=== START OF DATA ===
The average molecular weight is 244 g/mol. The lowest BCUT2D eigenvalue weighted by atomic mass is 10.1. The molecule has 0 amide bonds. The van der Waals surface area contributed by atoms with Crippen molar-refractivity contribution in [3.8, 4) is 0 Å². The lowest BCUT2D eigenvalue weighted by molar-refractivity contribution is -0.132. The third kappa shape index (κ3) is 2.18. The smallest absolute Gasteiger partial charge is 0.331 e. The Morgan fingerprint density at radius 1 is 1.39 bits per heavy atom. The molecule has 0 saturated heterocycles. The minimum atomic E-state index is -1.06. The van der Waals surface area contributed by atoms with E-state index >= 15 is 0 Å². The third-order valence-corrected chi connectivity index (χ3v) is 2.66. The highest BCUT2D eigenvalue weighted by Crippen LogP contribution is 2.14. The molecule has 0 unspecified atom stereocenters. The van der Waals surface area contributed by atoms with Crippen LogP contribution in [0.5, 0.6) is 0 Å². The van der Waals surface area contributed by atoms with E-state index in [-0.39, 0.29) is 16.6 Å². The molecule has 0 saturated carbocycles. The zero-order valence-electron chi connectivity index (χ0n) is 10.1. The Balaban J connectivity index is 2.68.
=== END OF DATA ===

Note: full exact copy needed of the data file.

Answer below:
The average molecular weight is 244 g/mol. The lowest BCUT2D eigenvalue weighted by atomic mass is 10.1. The molecule has 0 amide bonds. The van der Waals surface area contributed by atoms with Crippen molar-refractivity contribution in [3.8, 4) is 0 Å². The lowest BCUT2D eigenvalue weighted by molar-refractivity contribution is -0.132. The third kappa shape index (κ3) is 2.18. The smallest absolute Gasteiger partial charge is 0.331 e. The Morgan fingerprint density at radius 1 is 1.39 bits per heavy atom. The molecule has 0 saturated heterocycles. The minimum atomic E-state index is -1.06. The van der Waals surface area contributed by atoms with E-state index >= 15 is 0 Å². The third-order valence-corrected chi connectivity index (χ3v) is 2.66. The highest BCUT2D eigenvalue weighted by Crippen LogP contribution is 2.14. The molecule has 0 unspecified atom stereocenters. The van der Waals surface area contributed by atoms with Crippen LogP contribution in [0.5, 0.6) is 0 Å². The van der Waals surface area contributed by atoms with E-state index in [-0.39, 0.29) is 16.6 Å². The molecule has 0 saturated carbocycles. The zero-order valence-electron chi connectivity index (χ0n) is 10.1. The Balaban J connectivity index is 2.68.